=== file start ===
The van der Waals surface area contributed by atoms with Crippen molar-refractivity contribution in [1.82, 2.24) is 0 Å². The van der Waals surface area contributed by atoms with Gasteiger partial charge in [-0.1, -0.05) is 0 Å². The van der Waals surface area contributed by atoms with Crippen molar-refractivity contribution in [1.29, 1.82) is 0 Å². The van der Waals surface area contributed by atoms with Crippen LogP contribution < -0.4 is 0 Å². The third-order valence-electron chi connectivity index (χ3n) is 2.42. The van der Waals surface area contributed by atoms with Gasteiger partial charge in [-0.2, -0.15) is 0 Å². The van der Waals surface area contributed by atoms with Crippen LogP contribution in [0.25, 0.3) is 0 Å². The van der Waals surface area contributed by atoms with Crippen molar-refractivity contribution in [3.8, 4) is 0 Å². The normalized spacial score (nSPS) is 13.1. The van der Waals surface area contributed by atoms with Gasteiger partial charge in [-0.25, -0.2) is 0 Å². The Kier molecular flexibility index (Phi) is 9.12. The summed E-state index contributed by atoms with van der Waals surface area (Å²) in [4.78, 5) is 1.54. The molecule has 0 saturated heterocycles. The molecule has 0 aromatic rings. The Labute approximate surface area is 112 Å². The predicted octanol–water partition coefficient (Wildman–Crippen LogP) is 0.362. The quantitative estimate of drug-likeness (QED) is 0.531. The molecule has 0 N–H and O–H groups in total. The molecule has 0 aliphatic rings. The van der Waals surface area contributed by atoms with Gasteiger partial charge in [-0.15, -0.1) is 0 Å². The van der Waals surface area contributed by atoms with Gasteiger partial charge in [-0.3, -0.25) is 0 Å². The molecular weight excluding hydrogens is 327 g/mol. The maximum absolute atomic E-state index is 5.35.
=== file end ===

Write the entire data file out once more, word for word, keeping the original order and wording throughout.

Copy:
The van der Waals surface area contributed by atoms with Crippen molar-refractivity contribution in [1.82, 2.24) is 0 Å². The van der Waals surface area contributed by atoms with Gasteiger partial charge in [-0.1, -0.05) is 0 Å². The van der Waals surface area contributed by atoms with Crippen molar-refractivity contribution in [1.29, 1.82) is 0 Å². The van der Waals surface area contributed by atoms with Crippen LogP contribution < -0.4 is 0 Å². The third-order valence-electron chi connectivity index (χ3n) is 2.42. The van der Waals surface area contributed by atoms with Gasteiger partial charge in [-0.2, -0.15) is 0 Å². The van der Waals surface area contributed by atoms with Crippen LogP contribution in [0.25, 0.3) is 0 Å². The van der Waals surface area contributed by atoms with Crippen molar-refractivity contribution in [3.8, 4) is 0 Å². The normalized spacial score (nSPS) is 13.1. The van der Waals surface area contributed by atoms with Gasteiger partial charge in [-0.25, -0.2) is 0 Å². The Kier molecular flexibility index (Phi) is 9.12. The summed E-state index contributed by atoms with van der Waals surface area (Å²) in [4.78, 5) is 1.54. The molecule has 0 saturated heterocycles. The molecule has 0 aromatic rings. The Labute approximate surface area is 112 Å². The predicted octanol–water partition coefficient (Wildman–Crippen LogP) is 0.362. The quantitative estimate of drug-likeness (QED) is 0.531. The molecule has 0 N–H and O–H groups in total. The molecule has 0 aliphatic rings. The van der Waals surface area contributed by atoms with Gasteiger partial charge in [-0.15, -0.1) is 0 Å². The van der Waals surface area contributed by atoms with Gasteiger partial charge in [-0.3, -0.25) is 0 Å². The molecular weight excluding hydrogens is 327 g/mol. The maximum absolute atomic E-state index is 5.35.